When a new medium for storytelling appears, or even for entertainment in general, people who only grew up with the old media will look down upon it, even attack it. Yet somehow radio, TV, and even video games have shown their ability to tell a story, though video games are still low on the chart in some people’s minds. Tabletop RPGs are regulated to a dark corner even though nobody really questions them the way they used to. Maybe D&D ditched the symbolism worrying some Christians or the games found a more stable audience despite some approaching some darker themes. I don’t know. I don’t really follow RPGs due to a lack of time and a writer’s desire to control the narrative. I’m not cut out for it if I’m playing with others. Probably caused me some issues playing adventures with my friends, too.

However, while video games and animation are finally breaking out of their stigmas and finding wider audiences, for some reason comics are still seen as the lowest rung of the storytelling totem pole…and yet somehow it’s a format that’s widely used by everyone outside the stuck-up entertainment industry in advertisements, textbooks, and even instruction manuals. Comic publishers are so down on their own industry that they’ve been hiring novelists instead of comic writers to write their stories in the hopes of upping their profile with a bigger name in the literary world. Trying to understand the reaction to comics out there in an exercise in confusion.

However that won’t be the discussion topic for this article or for the next batch of Art Of Storytelling articles. Instead I will be going over what comics in general and the three forms of comics specifically–strips (including one-panel comics), comic books, and graphic novels. How does each format tell a story and where is it weak? Why has the medium endured for so long when it’s looked so down upon unless they can raid an idea for one of the “approved” storytelling media? Before we go into specific types of comics let’s look at what the comic itself brings to storytelling.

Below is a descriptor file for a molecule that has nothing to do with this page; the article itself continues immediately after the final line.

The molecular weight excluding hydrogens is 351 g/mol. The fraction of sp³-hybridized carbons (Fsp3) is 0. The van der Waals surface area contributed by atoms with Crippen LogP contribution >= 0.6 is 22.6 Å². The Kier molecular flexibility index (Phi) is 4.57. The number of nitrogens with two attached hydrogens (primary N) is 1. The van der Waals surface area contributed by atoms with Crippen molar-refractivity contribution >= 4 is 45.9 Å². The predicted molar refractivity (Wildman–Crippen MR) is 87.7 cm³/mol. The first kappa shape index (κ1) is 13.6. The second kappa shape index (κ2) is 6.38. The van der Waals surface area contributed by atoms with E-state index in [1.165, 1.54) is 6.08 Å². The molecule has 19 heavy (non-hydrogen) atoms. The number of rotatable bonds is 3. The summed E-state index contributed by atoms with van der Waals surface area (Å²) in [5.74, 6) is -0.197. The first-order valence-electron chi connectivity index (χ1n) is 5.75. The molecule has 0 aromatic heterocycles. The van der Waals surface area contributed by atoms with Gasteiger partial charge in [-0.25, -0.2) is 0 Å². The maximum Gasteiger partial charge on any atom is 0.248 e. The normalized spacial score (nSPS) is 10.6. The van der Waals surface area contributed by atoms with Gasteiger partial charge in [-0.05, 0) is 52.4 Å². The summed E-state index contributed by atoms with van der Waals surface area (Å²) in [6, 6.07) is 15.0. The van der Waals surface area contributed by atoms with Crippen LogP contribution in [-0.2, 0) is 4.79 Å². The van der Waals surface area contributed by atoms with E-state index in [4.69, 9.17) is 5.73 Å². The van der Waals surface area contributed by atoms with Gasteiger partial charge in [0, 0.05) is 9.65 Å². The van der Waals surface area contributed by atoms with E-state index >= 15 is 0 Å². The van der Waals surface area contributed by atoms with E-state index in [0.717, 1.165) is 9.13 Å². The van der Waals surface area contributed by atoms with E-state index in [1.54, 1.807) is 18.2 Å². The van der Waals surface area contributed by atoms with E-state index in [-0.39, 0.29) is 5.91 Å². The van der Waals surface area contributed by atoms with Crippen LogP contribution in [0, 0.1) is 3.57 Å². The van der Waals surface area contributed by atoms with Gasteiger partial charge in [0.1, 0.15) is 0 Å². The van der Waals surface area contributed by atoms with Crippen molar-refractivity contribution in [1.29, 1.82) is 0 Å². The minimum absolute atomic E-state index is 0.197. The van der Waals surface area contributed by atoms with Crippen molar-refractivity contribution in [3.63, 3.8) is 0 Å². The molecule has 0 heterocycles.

Main Street after Marti Gras.

I’m no historian so I’m not going to do a deep dive into the history of comics and if you don’t know what a comic is by now that’s a miraculous feat of self-will or you’re new to civilization, or maybe Earth’s. Comics have been around for quite a long time, but newspapers are where they first really became popular The comic strip, and the one-panel comic, are still found in newspapers today, and even pop up on some news websites. You could also find comic strips in magazines. The first “trade collections” were actually comic strips collected into what we now call a comic book.

Then someone got the crazy idea of telling original stories in those mini-magazines and comics really took off. There were comics for kids, comics for grown-ups, comics for everyone, it was a grand old time. Horror, science fiction, comedy, and the rise of the superheroes, built off the prototype of old pulp heroes (some of which has been grandfathered in as superheroes), were on newsracks around the country right next to your favorite magazine and newspaper. Then literary snobs who couldn’t stand the idea of kids reading anything besides books, especially when they couldn’t read it themselves. Again, this isn’t a full history and I’ve already covered both Fredric Wertham and the Comics Code in other series. Point is this is probably what messed up what the general public perceives comics as.